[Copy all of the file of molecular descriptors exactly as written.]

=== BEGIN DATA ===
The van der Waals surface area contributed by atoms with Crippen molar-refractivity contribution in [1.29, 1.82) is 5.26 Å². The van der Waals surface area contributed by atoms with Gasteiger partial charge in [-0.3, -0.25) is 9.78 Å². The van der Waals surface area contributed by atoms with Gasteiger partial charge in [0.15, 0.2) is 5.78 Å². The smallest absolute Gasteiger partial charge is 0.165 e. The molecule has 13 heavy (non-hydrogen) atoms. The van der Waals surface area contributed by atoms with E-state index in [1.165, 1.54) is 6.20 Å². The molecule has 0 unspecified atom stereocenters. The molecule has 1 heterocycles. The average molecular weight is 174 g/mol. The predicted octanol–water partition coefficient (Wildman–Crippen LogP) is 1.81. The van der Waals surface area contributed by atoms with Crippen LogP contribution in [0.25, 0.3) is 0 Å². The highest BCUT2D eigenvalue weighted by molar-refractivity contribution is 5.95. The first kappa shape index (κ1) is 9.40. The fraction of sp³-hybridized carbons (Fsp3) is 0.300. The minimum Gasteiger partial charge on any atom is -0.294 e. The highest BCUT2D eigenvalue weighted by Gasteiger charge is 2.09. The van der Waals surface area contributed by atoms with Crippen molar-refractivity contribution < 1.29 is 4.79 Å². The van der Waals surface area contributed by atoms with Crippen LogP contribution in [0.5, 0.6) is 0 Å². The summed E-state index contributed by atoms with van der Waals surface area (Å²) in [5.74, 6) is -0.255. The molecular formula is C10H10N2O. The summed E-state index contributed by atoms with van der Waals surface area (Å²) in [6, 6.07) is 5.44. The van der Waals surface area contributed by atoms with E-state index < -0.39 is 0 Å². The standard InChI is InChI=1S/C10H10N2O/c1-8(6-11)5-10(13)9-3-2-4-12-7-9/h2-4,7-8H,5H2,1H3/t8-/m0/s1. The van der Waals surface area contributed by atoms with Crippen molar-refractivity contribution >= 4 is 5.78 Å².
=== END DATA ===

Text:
The van der Waals surface area contributed by atoms with Crippen molar-refractivity contribution in [1.29, 1.82) is 5.26 Å². The van der Waals surface area contributed by atoms with Gasteiger partial charge in [-0.3, -0.25) is 9.78 Å². The van der Waals surface area contributed by atoms with Gasteiger partial charge in [0.15, 0.2) is 5.78 Å². The smallest absolute Gasteiger partial charge is 0.165 e. The molecule has 13 heavy (non-hydrogen) atoms. The van der Waals surface area contributed by atoms with E-state index in [1.165, 1.54) is 6.20 Å². The molecule has 0 unspecified atom stereocenters. The molecule has 1 heterocycles. The average molecular weight is 174 g/mol. The predicted octanol–water partition coefficient (Wildman–Crippen LogP) is 1.81. The van der Waals surface area contributed by atoms with Crippen LogP contribution in [0.25, 0.3) is 0 Å². The highest BCUT2D eigenvalue weighted by molar-refractivity contribution is 5.95. The first kappa shape index (κ1) is 9.40. The fraction of sp³-hybridized carbons (Fsp3) is 0.300. The minimum Gasteiger partial charge on any atom is -0.294 e. The highest BCUT2D eigenvalue weighted by Gasteiger charge is 2.09. The van der Waals surface area contributed by atoms with Crippen molar-refractivity contribution < 1.29 is 4.79 Å². The van der Waals surface area contributed by atoms with Crippen LogP contribution in [0.5, 0.6) is 0 Å². The summed E-state index contributed by atoms with van der Waals surface area (Å²) in [5.74, 6) is -0.255. The molecular formula is C10H10N2O. The summed E-state index contributed by atoms with van der Waals surface area (Å²) in [6, 6.07) is 5.44. The van der Waals surface area contributed by atoms with E-state index < -0.39 is 0 Å². The standard InChI is InChI=1S/C10H10N2O/c1-8(6-11)5-10(13)9-3-2-4-12-7-9/h2-4,7-8H,5H2,1H3/t8-/m0/s1. The van der Waals surface area contributed by atoms with Crippen molar-refractivity contribution >= 4 is 5.78 Å².